SPACEPORT NEWS Page 3 September 24, 2004By Linda Herridge Staff WriterThanks to the quick-thinking and diligent work of the Launch Processing System (LPS) workers inside the Processing Control Center (PCC), millions of dollars worth of critical LPS equipment survived the wrath of Hurricane Frances undamaged. The PCC roof was significantly damaged. Rain poured into the building, making its way from the third floor down to the second floor, damaging ceilings, walls and floors in offices and equipment storage areas. Several sets of LPS equipment and approximately 440 USA workers from Human Resources, Security, Information Management, Integrated Logistics and LPS reside inside the three-story PCC located in the Launch Complex 39 area. Prior to Hurricane Frances, LPS workers powered down irreplaceable equipment, including 15 consoles and 50 racks of programunique LPS electronic equipment, securing and covering it with plastic. The equipment is the same type used in the Launch Control Center Firing Rooms to execute application programs for processing and launching the Space Shuttle. After a post-hurricane review by the Damage Assessment and Recovery Team, USA facilities and LPS workers quickly began removing soggy ceiling tiles and vacuuming debris-laden wet floor tiles. Power and air conditioning was quickly restored. Within 48 hours, USA had contacted the catastrophic division of First Restoration Services, an organization that specializes in water extraction and building restoration. First Restoration Services personnel and three semi-trailers of equipment were onsite to start the process of extracting water, controlling the environment andUSA workers save $10 million of irreplaceable computers in Processing Control Center from Francesdrying out the building. The use of desiccant dehumidification; hot, low humidity air pumped throughout the building; fans, chillers, and HEPA hospital grade air scrubbers brought the building’s temperature, humidity and indoor air quality to an ideal level within a day so that restoration work could begin. Ralph Esposito, USA director, Integrated Data Systems, said: “The USA team did a truly exceptional job of acting quickly under emergency conditions to mobilize the needed resources to ensure preservation of the critical LPS equipment and restore the building for its residents.” Space Gateway Support made temporary repairs to the PCC roof and contracted for roof replacement. Once water intrusion is halted, the drying out process can finish and displaced personnel can be relocated to the facility. Currently, only those on the first floor have returned to the building. Second and third floor residents are temporarily relocated to LCC Firing Room 4 and the Operations Support Building.Workers on the roof of the PCC.tremendous service and sacrifice you give to our nation. Additionally, Col. Susan Helms, 45th Space Wing vice commander and ex-NASA Astronaut will join us for the kickoff. I hope everyone has seen the new Vision for Space Exploration posters going up around the Center. I encourage everyone to get a mini-poster of your own for your work area. The vision is NASA’s future and the more we learn about it and make it a part of our everyday work environment, the faster we’ll make it happen. Admiral Craig Steidle, director, Office of Exploration Systems, is coming to KSC in early November to brief us on the program in detail. I eagerly await his visit and hope you will take the time to listen to his presentation. I know it’ll be enlightening for us all. I appreciate everyone who attended the Hispanic Heritage lunch Wednesday. It was a super event with a sold-out crowd. Our diversity at KSC is our strength; we simply wouldn’t be as great as we are without everyone and their various backgrounds coming together to achieve a common goal. It was great to take the time to honor the achievements of Hispanic Americans which benefit our Agency and nation. Keep up the great work. Please don’t forget to laugh and keep your sense of humor through this difficult time. Together, as the NASA Family, we shall endure. Have a great week!UPDATE ...(Continued from Page 2)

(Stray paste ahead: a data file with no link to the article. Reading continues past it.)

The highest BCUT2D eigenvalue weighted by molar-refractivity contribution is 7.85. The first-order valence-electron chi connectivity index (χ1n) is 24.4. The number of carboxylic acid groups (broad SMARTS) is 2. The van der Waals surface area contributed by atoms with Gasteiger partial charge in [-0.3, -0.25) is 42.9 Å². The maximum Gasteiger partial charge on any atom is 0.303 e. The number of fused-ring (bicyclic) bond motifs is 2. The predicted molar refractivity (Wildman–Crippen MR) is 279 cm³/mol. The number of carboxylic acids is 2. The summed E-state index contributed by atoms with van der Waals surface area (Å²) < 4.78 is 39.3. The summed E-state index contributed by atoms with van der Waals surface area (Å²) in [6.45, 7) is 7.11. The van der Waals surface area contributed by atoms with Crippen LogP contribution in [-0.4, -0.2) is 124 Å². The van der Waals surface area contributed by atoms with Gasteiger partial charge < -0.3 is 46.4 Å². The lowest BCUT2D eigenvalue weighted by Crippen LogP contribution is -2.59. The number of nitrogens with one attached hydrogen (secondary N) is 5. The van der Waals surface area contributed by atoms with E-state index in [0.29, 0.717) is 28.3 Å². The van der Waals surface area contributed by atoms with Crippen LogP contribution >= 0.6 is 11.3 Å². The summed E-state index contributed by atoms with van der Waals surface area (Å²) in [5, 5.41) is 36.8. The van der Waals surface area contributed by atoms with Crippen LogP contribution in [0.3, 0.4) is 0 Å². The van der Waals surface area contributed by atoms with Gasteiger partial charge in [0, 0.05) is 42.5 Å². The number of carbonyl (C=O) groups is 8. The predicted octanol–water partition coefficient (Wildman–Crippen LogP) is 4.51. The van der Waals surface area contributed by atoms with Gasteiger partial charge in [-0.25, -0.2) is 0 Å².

DAMAGE AND CLEANUP At top, the DART team looks at the damage to the roof of the Above, USA workers move undamaged TPS equipment into Above right, workers clean up debris at the railroad yard.Page 4 SPACEPORT NEWS September 24, 2004 Hurricane Frances topples KSC sites, but not spirit GROUND LEVEL DAMAGE: At top, a clock lies in pieces in the TPSF. Above, the viewing stands at the SLF are upended. Below, the Florida map shows the paths of Hurricanes Charley and Frances as they crossed the state in late August and Labor Day, respectively.